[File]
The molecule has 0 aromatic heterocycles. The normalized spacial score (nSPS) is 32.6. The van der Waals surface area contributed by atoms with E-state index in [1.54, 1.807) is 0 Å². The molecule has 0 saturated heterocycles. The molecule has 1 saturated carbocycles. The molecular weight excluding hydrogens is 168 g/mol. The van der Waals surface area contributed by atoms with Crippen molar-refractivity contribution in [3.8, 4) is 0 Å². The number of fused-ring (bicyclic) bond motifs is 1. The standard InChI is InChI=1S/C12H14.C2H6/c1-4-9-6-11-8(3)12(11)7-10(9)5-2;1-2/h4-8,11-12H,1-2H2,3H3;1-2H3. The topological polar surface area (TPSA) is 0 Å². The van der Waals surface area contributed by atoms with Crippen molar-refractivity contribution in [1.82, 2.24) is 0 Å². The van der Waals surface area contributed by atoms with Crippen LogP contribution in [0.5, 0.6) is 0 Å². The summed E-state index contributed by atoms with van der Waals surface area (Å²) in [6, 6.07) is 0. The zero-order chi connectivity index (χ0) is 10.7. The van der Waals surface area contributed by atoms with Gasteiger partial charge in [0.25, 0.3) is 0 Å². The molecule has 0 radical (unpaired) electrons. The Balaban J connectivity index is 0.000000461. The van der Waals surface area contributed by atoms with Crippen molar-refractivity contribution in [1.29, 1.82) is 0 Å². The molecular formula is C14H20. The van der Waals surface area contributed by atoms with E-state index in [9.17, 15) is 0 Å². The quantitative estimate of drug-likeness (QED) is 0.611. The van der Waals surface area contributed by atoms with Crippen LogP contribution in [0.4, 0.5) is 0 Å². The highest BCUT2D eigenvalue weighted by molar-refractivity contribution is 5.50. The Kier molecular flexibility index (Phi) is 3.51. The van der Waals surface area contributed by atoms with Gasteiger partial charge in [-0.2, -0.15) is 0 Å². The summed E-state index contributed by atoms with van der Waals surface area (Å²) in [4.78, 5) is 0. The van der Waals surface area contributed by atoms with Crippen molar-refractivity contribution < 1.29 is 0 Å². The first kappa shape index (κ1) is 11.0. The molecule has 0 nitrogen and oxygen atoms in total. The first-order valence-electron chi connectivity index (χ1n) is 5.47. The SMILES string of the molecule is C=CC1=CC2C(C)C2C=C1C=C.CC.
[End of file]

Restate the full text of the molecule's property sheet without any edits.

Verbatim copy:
The molecule has 0 aromatic heterocycles. The normalized spacial score (nSPS) is 32.6. The van der Waals surface area contributed by atoms with E-state index in [1.54, 1.807) is 0 Å². The molecule has 0 saturated heterocycles. The molecule has 1 saturated carbocycles. The molecular weight excluding hydrogens is 168 g/mol. The van der Waals surface area contributed by atoms with Crippen molar-refractivity contribution in [3.8, 4) is 0 Å². The number of fused-ring (bicyclic) bond motifs is 1. The standard InChI is InChI=1S/C12H14.C2H6/c1-4-9-6-11-8(3)12(11)7-10(9)5-2;1-2/h4-8,11-12H,1-2H2,3H3;1-2H3. The topological polar surface area (TPSA) is 0 Å². The van der Waals surface area contributed by atoms with Crippen molar-refractivity contribution in [1.82, 2.24) is 0 Å². The van der Waals surface area contributed by atoms with Crippen LogP contribution in [0.5, 0.6) is 0 Å². The summed E-state index contributed by atoms with van der Waals surface area (Å²) in [6, 6.07) is 0. The zero-order chi connectivity index (χ0) is 10.7. The van der Waals surface area contributed by atoms with Gasteiger partial charge in [0.25, 0.3) is 0 Å². The molecule has 0 radical (unpaired) electrons. The Balaban J connectivity index is 0.000000461. The van der Waals surface area contributed by atoms with Crippen molar-refractivity contribution in [1.29, 1.82) is 0 Å². The molecular formula is C14H20. The van der Waals surface area contributed by atoms with E-state index in [9.17, 15) is 0 Å². The quantitative estimate of drug-likeness (QED) is 0.611. The van der Waals surface area contributed by atoms with Crippen LogP contribution in [0.4, 0.5) is 0 Å². The highest BCUT2D eigenvalue weighted by molar-refractivity contribution is 5.50. The Kier molecular flexibility index (Phi) is 3.51. The van der Waals surface area contributed by atoms with Gasteiger partial charge in [-0.2, -0.15) is 0 Å². The summed E-state index contributed by atoms with van der Waals surface area (Å²) in [4.78, 5) is 0. The van der Waals surface area contributed by atoms with Crippen molar-refractivity contribution < 1.29 is 0 Å². The first kappa shape index (κ1) is 11.0. The molecule has 0 nitrogen and oxygen atoms in total. The first-order valence-electron chi connectivity index (χ1n) is 5.47. The SMILES string of the molecule is C=CC1=CC2C(C)C2C=C1C=C.CC.